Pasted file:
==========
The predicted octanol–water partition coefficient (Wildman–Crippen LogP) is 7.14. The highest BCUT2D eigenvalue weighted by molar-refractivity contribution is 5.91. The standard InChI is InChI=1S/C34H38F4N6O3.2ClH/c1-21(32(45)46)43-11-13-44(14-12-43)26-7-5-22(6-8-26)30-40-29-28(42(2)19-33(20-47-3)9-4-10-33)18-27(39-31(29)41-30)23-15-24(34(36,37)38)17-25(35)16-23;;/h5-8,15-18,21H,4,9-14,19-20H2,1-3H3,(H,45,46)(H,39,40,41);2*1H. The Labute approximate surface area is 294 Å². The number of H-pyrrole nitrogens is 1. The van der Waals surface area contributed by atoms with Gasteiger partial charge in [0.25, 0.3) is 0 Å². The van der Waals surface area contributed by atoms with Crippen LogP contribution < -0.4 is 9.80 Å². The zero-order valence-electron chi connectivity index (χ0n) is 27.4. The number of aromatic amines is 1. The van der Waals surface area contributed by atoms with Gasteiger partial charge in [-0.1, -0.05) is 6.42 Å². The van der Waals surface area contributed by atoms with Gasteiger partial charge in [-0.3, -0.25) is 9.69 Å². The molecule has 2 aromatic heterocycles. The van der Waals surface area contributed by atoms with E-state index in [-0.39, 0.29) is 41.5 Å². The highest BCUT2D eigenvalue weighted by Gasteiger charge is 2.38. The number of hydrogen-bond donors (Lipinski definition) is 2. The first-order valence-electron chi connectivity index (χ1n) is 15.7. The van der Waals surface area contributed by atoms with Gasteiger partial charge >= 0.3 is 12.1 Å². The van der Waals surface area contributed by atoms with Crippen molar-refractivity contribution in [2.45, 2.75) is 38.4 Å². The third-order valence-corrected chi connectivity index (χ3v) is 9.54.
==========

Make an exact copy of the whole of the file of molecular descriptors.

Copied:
The predicted octanol–water partition coefficient (Wildman–Crippen LogP) is 7.14. The highest BCUT2D eigenvalue weighted by molar-refractivity contribution is 5.91. The standard InChI is InChI=1S/C34H38F4N6O3.2ClH/c1-21(32(45)46)43-11-13-44(14-12-43)26-7-5-22(6-8-26)30-40-29-28(42(2)19-33(20-47-3)9-4-10-33)18-27(39-31(29)41-30)23-15-24(34(36,37)38)17-25(35)16-23;;/h5-8,15-18,21H,4,9-14,19-20H2,1-3H3,(H,45,46)(H,39,40,41);2*1H. The Labute approximate surface area is 294 Å². The number of H-pyrrole nitrogens is 1. The van der Waals surface area contributed by atoms with Gasteiger partial charge in [0.25, 0.3) is 0 Å². The van der Waals surface area contributed by atoms with Crippen LogP contribution < -0.4 is 9.80 Å². The zero-order valence-electron chi connectivity index (χ0n) is 27.4. The number of aromatic amines is 1. The van der Waals surface area contributed by atoms with Gasteiger partial charge in [-0.1, -0.05) is 6.42 Å². The van der Waals surface area contributed by atoms with Gasteiger partial charge in [-0.3, -0.25) is 9.69 Å². The molecule has 2 aromatic heterocycles. The van der Waals surface area contributed by atoms with E-state index in [-0.39, 0.29) is 41.5 Å². The highest BCUT2D eigenvalue weighted by Gasteiger charge is 2.38. The number of hydrogen-bond donors (Lipinski definition) is 2. The first-order valence-electron chi connectivity index (χ1n) is 15.7. The van der Waals surface area contributed by atoms with Gasteiger partial charge >= 0.3 is 12.1 Å². The van der Waals surface area contributed by atoms with Crippen molar-refractivity contribution in [2.45, 2.75) is 38.4 Å². The third-order valence-corrected chi connectivity index (χ3v) is 9.54.